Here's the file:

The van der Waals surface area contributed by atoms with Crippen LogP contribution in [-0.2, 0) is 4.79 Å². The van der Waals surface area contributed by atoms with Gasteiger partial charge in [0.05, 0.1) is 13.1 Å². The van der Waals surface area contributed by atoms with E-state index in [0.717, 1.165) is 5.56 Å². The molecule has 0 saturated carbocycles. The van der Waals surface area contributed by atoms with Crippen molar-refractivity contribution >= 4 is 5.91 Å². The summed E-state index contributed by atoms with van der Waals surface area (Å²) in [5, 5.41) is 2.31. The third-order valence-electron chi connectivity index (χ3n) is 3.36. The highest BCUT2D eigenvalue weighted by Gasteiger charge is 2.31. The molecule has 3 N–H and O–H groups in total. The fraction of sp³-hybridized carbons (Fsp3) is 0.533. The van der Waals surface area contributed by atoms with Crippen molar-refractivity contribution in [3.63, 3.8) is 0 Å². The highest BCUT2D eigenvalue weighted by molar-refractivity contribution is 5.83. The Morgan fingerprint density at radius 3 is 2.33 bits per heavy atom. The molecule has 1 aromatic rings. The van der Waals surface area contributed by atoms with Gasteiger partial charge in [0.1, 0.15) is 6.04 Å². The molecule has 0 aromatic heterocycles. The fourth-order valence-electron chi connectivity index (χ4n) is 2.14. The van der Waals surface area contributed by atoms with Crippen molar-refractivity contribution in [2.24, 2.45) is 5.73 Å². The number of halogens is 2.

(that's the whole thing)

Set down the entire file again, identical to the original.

The van der Waals surface area contributed by atoms with Crippen LogP contribution in [-0.2, 0) is 4.79 Å². The van der Waals surface area contributed by atoms with Gasteiger partial charge in [0.05, 0.1) is 13.1 Å². The van der Waals surface area contributed by atoms with E-state index in [0.717, 1.165) is 5.56 Å². The molecule has 0 saturated carbocycles. The van der Waals surface area contributed by atoms with Crippen molar-refractivity contribution >= 4 is 5.91 Å². The summed E-state index contributed by atoms with van der Waals surface area (Å²) in [5, 5.41) is 2.31. The third-order valence-electron chi connectivity index (χ3n) is 3.36. The highest BCUT2D eigenvalue weighted by Gasteiger charge is 2.31. The molecule has 3 N–H and O–H groups in total. The fraction of sp³-hybridized carbons (Fsp3) is 0.533. The van der Waals surface area contributed by atoms with Crippen molar-refractivity contribution in [3.63, 3.8) is 0 Å². The highest BCUT2D eigenvalue weighted by molar-refractivity contribution is 5.83. The Morgan fingerprint density at radius 3 is 2.33 bits per heavy atom. The molecule has 1 aromatic rings. The van der Waals surface area contributed by atoms with Gasteiger partial charge in [0.1, 0.15) is 6.04 Å². The molecule has 0 aromatic heterocycles. The fourth-order valence-electron chi connectivity index (χ4n) is 2.14. The van der Waals surface area contributed by atoms with Crippen molar-refractivity contribution in [2.24, 2.45) is 5.73 Å². The number of halogens is 2.